One of the biggest themes and learning for me from season one of the podcast was the importance of having a support network. The importance of this was underscored by Episode 10, which featured 6 different startups all talking about the people who have helped them get to where they are today. This taught us some valuable lessons about community, specifically the 6 types of community that every entrepreneur needs.
1 – People who Inspire Them
You don’t start a business without a reason. For some this is born out of passion or experience but for many entrepreneurs there is a person and a story that they can point to for their inspiration. This may be the person who ignited the spark, taught you what you know, or opened your eyes to new possibilities. It might be a story of hardship, excitement or curiosity. It might be the person who gave the encouragement to make the leap when everyone else and conventional wisdom said, “no”.
These people, those who inspire and push others to greatness are often the catalyst to the startup process. Without them many ideas and business would be declared dead before even given the chance to breathe.
2 – Team Members
While much is often made about the solo-preneuers and side hustlers. The reality is that having a startup team leads to success. Research shows that it takes roughly 3.6 times longer to reach success as a solo-preneur than a startup team, which is also why investors tend to be more attracted to startup teams than individuals.
These team members provide more than just help in completing the work. They provide emotional support and diverse skill sets and points of view. A team can make not just the business but also you stronger. At the same time, I saw a report that said 65% of startup failure is do to relational issues within the startup team. A good team makes all the difference. A bad one may be a fast track to failure. (For more on this, check out this post from Cloverleaf.me).
3 – Mentors
Having mentors is fairly trendy, but nothing new. This is because mentors are incredibly valuable to anyone, especially an entrepreneur. A mentor is defined as a trusted and valued expert or advisor. Mentors should be industry experts, people you have a professional relationship with either in your direct or an adjacent field. A mentor may provide anything from education, coaching, a network or resources. Mentors often exist only for a season, but during that season the value they provide to an entrepreneur is almost impossible to measure.
4 – Entrepreneurial Friends
Whether you find yourself in middle of grind, entrenched in the trough of sorrow or celebrating a major victory having friends who understand what you are going through is vital to startup health. Friends who are going through the entrepreneurial journey alongside you can provide this type of empathy and shared experience. Different than mentors these friends can join you in the misery or triumph that comes with territory without being caught up into the emotion like a co-founding partner.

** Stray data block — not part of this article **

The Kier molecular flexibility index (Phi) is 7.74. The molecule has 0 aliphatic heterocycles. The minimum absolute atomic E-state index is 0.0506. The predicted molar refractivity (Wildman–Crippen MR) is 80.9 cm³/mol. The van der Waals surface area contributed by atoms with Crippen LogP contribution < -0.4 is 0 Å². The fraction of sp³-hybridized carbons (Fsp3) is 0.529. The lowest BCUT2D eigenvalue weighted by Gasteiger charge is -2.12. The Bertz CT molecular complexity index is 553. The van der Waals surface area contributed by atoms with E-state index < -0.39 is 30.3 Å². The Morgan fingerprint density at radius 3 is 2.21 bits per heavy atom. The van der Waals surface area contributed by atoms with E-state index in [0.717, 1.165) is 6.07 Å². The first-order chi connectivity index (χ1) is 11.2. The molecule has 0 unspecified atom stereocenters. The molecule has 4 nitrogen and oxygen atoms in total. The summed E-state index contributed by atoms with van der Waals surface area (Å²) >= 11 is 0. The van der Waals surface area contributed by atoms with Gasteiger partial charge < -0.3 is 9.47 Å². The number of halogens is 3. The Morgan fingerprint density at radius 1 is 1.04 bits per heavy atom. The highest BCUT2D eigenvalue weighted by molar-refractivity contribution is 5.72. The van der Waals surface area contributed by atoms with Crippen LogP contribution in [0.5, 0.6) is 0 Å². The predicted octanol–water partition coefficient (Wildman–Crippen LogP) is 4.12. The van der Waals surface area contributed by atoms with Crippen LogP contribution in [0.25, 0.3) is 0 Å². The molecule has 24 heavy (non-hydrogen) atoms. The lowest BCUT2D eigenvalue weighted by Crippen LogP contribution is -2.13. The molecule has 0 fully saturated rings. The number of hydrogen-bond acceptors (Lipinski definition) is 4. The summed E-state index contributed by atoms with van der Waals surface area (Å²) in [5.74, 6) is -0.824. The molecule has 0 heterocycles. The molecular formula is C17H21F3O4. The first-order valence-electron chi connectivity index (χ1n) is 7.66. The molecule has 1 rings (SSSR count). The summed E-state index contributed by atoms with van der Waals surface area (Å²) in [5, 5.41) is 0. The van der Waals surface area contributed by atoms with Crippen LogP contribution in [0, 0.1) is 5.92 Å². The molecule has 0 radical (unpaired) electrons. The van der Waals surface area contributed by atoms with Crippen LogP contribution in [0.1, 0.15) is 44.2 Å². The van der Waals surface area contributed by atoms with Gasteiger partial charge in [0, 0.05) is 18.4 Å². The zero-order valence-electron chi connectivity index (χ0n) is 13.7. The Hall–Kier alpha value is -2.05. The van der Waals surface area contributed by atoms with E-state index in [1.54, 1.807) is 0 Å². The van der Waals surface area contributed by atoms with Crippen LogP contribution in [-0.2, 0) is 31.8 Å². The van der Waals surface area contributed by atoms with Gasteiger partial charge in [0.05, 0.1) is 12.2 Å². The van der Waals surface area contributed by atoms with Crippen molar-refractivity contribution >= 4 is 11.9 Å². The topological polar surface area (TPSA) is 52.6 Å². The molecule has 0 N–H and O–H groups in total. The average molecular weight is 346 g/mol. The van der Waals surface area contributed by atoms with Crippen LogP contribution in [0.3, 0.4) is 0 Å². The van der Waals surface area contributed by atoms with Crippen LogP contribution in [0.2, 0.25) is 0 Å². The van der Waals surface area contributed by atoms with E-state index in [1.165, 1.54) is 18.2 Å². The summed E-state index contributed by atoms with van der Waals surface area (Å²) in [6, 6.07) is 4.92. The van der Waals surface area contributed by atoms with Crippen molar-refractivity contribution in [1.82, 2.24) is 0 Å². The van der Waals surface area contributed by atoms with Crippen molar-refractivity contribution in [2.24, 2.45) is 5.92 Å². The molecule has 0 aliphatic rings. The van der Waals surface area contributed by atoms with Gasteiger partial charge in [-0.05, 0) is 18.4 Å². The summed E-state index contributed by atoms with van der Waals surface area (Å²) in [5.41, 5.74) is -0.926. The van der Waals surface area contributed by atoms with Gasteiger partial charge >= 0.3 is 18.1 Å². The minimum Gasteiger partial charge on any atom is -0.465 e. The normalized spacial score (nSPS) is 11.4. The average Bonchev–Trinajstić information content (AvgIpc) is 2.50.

5 – Friends and Family
However, your friends who aren’t entrepreneurs aren’t worthless to you. Your friends and family are just as important to an entrepreneur. For many, the friends and family is your network. Do not overlook the impact of this network. They are often the first people you go to with your idea and routinely become the first customers or investors in a business. Friends and family can provide valuable feedback or encouragement out of love and respect for you. Utilize it.
6 – Spouses
The most common, and often the first, response I got to the question, “Who do you need to thank?” was fairly universal. Most entrepreneurs said, without hesitation that their spouse deserved the most thanks. First had experience will tell you, there is no such thing as a “personal business”. Like it or not, the decision of starting your own business will effect your loved ones. Spouses bear the burden, the long nights, the stresses and the extra work that comes along with starting your own business. Listen to our entrepreneurs talk more about this:
This means before you consider making the leap, the loved ones in your life need to be on board. They need to be bought in and understand the impact this will have on your lives collectively. I also believe this means consistently checking in and might even mean giving your spouse a rip chord- the ability to raise the flag and say, “This is isn’t working for me”. However, we will have to save that for another day.
Who Has Helped You?